Writing text on web pages is easy. Creating maps – drawings or diagrams with links to other pages – requires more effort.
The current standard way of creating maps (HTML5, onwards) is with Scalable Vector Graphcs (SVG). There are free (and/or open source tools that can help with this.
A popular open source SVG editor is Inkscape. From this, you can create SVG from scratch, and then edit. This has the advantage of power … and the disadvantage of sufficient options to confuse the novice.
An easier path is to start off with LibreOffice Draw, that more simply draws shapes and enables positioning of text. One the map has been created, there’s the option to …
- Export as SVG (which could then be embedded into a web-oriented HTML document, or further edited in Inkscape); or
- Export as WMF, PDF or other options, to be used in a page-oriented document…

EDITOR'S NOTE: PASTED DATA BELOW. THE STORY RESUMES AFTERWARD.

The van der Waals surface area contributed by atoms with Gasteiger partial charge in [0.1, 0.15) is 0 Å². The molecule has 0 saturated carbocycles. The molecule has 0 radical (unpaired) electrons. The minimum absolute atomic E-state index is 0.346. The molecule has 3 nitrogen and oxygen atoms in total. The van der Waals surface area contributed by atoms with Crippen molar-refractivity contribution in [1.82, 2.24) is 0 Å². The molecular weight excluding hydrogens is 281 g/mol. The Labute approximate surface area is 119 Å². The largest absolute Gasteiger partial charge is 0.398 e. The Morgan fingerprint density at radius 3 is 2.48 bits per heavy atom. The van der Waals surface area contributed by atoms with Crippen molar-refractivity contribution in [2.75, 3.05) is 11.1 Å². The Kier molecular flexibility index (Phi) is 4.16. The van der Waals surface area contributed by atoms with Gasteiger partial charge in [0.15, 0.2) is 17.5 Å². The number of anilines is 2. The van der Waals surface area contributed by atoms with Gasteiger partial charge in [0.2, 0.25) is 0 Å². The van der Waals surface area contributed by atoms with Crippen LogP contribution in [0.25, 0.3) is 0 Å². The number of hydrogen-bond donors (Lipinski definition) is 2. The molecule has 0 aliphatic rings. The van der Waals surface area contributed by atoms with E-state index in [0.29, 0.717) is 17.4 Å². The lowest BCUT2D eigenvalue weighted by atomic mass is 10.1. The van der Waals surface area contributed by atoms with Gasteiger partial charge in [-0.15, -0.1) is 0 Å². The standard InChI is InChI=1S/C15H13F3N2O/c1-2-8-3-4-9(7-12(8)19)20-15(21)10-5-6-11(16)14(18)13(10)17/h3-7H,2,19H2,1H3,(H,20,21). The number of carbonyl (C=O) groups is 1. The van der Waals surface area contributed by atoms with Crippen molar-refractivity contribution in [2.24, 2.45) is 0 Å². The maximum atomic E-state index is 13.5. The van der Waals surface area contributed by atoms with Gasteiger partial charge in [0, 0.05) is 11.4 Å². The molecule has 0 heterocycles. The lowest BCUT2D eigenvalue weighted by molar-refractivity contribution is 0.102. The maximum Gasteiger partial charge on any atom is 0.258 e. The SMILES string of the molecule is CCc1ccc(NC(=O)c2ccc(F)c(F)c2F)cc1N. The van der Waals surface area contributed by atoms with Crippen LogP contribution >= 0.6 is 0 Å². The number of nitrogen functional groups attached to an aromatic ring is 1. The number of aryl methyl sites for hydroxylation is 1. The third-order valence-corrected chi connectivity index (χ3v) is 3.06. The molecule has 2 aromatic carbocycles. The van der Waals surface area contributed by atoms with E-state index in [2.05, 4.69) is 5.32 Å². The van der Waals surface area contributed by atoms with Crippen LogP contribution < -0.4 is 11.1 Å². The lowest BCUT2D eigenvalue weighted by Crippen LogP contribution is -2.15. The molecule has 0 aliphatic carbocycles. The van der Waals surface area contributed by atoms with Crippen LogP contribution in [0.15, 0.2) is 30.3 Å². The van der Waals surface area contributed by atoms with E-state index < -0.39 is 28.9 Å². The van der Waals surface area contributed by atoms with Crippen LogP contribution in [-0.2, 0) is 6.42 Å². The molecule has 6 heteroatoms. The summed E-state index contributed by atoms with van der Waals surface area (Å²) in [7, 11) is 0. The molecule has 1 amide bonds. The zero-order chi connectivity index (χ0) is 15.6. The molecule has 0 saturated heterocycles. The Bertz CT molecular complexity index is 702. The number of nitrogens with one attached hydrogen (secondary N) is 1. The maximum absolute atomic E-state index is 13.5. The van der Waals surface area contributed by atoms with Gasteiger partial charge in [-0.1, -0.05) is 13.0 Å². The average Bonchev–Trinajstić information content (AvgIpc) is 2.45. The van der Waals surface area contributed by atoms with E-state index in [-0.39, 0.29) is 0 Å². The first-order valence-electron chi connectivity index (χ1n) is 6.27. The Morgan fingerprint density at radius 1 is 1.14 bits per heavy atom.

- The implementation at app.diagrams.net will save files to Google Drive, or download to your local workstation.
- An example of its use is 2016 appears at http://coevolving.com/aalto/201602-st2-muo-e8004/201602-st2-map00-systemsapproach.svg … within the suite of content indexed from http://coevolving.com/aalto/201602-st2-muo-e8004/201602-index.html .
A prior open source technology that is no longer under active development is the Visual Understanding Environment (VUE) from Tufts University.
- An example of its use in 2011 is at http://coevolving.com/aalto/201102-cs0005/201102-cs0005-map00-context.html , indexed from the course content at http://coevolving.com/aalto/201102-cs0005/-index.html .
- A major limitation of VUE is that, while it creates HTML, the text within objects is rendered as bitmap graphics.
There is a variety of other ways to create pages with SVG content. For a person used to coding HTML, there’s a small learning curve to do so.
[I can edit! Benjamin…]